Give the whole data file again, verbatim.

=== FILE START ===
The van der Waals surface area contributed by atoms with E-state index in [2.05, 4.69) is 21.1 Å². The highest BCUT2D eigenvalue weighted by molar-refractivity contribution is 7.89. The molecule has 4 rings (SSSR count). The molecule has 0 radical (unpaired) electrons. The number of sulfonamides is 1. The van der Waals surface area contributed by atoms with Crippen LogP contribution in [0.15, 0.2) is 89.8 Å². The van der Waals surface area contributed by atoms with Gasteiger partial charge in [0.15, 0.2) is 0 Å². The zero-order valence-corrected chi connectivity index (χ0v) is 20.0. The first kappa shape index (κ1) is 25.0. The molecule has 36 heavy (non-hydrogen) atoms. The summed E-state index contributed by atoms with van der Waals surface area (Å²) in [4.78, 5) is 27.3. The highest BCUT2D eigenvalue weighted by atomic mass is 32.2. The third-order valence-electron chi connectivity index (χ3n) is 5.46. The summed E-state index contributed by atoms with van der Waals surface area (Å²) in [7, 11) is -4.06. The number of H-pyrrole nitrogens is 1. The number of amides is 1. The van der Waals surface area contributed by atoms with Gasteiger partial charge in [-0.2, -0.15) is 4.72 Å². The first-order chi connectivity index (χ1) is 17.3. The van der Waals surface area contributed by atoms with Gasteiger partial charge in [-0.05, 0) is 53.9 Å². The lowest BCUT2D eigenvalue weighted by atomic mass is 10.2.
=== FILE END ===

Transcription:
The van der Waals surface area contributed by atoms with E-state index in [2.05, 4.69) is 21.1 Å². The highest BCUT2D eigenvalue weighted by molar-refractivity contribution is 7.89. The molecule has 4 rings (SSSR count). The molecule has 0 radical (unpaired) electrons. The number of sulfonamides is 1. The van der Waals surface area contributed by atoms with Crippen LogP contribution in [0.15, 0.2) is 89.8 Å². The van der Waals surface area contributed by atoms with Gasteiger partial charge in [0.15, 0.2) is 0 Å². The zero-order valence-corrected chi connectivity index (χ0v) is 20.0. The first kappa shape index (κ1) is 25.0. The molecule has 36 heavy (non-hydrogen) atoms. The summed E-state index contributed by atoms with van der Waals surface area (Å²) in [4.78, 5) is 27.3. The highest BCUT2D eigenvalue weighted by atomic mass is 32.2. The third-order valence-electron chi connectivity index (χ3n) is 5.46. The summed E-state index contributed by atoms with van der Waals surface area (Å²) in [7, 11) is -4.06. The number of H-pyrrole nitrogens is 1. The number of amides is 1. The van der Waals surface area contributed by atoms with Gasteiger partial charge in [-0.2, -0.15) is 4.72 Å². The first-order chi connectivity index (χ1) is 17.3. The van der Waals surface area contributed by atoms with Gasteiger partial charge in [-0.05, 0) is 53.9 Å². The lowest BCUT2D eigenvalue weighted by atomic mass is 10.2.